Recent immigration policies have slowed the growth of the working-age population

Immigration fuels growth in the U.S. population, and it will be even more important in the future. Between 2010 and 2018, immigrants and their U.S.-born children made up 28% of all U.S. workers and contributed to 83% of labor force growth. Further, foreign-born women have higher average birth rates than U.S.-born women, contributing to the growth of the next generation of workers.

This growth has been stalled in recent years by immigration policies that have created systemic backlogs. The COVID-19 pandemic contributed to additional delays in processing applications, as well as  border restrictions from 2020-2021 that nearly halted international movement.

There are signs international migration is picking up again. The U.S. added a little over 1 million people between 2021 and 2022, and immigration was the primary reason for population growth in 2022. This may not address short-term worker shortages, but it could help with future growth in the labor force.

Longstanding U.S. policies inhibit full labor force participation

The core demographic foundation—birth, death, and migration—all contribute to our understanding of labor force dynamics. But policies also matter. The United States is notable among its peer countries for its lack of family-friendly policies, which limits full labor force participation. Amidst the COVID-19 lockdown and resulting child care and school closures, many working mothers had to leave jobs to care for their young children.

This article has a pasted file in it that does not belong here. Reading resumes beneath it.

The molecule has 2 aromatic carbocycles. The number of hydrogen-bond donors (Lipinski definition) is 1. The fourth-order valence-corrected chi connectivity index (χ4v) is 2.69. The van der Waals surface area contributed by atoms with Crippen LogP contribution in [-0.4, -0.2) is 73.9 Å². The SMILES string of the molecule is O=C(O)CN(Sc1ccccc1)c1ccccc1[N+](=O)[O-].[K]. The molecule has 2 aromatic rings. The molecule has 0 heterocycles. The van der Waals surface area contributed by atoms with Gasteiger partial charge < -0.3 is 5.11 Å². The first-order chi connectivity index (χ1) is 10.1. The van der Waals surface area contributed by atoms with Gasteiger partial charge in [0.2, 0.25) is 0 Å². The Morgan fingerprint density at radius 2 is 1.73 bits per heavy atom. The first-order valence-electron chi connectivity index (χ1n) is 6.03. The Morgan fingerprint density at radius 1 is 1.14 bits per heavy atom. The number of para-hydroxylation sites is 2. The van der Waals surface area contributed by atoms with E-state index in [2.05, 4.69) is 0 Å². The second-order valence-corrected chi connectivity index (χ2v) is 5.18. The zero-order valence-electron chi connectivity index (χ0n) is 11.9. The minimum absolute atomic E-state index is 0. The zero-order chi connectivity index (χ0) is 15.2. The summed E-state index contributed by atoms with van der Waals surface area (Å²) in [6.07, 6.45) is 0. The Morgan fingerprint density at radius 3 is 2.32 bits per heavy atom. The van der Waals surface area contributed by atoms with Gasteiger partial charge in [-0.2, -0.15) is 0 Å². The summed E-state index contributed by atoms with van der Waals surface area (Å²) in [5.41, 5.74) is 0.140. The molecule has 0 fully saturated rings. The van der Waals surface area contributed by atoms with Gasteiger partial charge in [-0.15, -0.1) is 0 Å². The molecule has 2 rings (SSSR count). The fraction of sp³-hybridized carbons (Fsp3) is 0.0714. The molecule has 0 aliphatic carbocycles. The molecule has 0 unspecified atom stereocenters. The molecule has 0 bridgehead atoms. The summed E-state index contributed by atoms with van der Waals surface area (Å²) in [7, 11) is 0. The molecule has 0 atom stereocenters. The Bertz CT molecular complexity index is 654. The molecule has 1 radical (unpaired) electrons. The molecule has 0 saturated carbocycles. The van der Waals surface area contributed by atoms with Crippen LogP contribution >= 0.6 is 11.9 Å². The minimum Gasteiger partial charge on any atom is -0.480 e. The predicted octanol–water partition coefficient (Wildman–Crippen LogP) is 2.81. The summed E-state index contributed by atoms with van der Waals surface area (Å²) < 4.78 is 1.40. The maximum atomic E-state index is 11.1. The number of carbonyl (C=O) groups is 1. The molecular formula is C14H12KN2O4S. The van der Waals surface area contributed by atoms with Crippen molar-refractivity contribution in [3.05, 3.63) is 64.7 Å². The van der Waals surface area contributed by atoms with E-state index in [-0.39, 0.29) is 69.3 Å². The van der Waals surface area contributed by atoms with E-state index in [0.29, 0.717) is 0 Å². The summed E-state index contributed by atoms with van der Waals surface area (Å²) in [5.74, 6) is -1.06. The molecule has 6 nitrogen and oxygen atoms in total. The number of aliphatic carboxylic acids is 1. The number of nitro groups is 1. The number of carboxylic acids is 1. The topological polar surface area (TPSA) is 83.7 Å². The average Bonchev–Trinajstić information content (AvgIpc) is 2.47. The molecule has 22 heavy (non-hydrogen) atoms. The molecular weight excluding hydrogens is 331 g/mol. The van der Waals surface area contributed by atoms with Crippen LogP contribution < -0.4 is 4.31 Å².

Employer policies matter, too. The end of remote work may strain people with disabilities for whom opportunities expanded. Hiring policies, such as those that exclude justice-involved people, further limit the pool of available workers.

The bottom line: A shrinking working-age population threatens the financial health of the United States

Why should we care about the demography of the labor force? For one, officials driving economic and monetary policy in the United States pay close attention to unemployment measures in their decision-making. Understanding long-term population dynamics is critical for such decisions. For another, payroll taxes contributed $1.3 trillion in 2021 or nearly one-third of all revenue to the federal budget. This includes Social Security; 90% of what was paid to retirees in 2021 was funded by payroll taxes collected from workers. And, while in 1960 there were 5 workers supporting every retiree on Social Security, by 2040, there are projected to be just 2. A declining working-age population jeopardizes the financial health of the country.

To fully understand labor force dynamics, we must remember that the economy is driven by people. Without a growing pool of workers, the labor market could be tight for some time.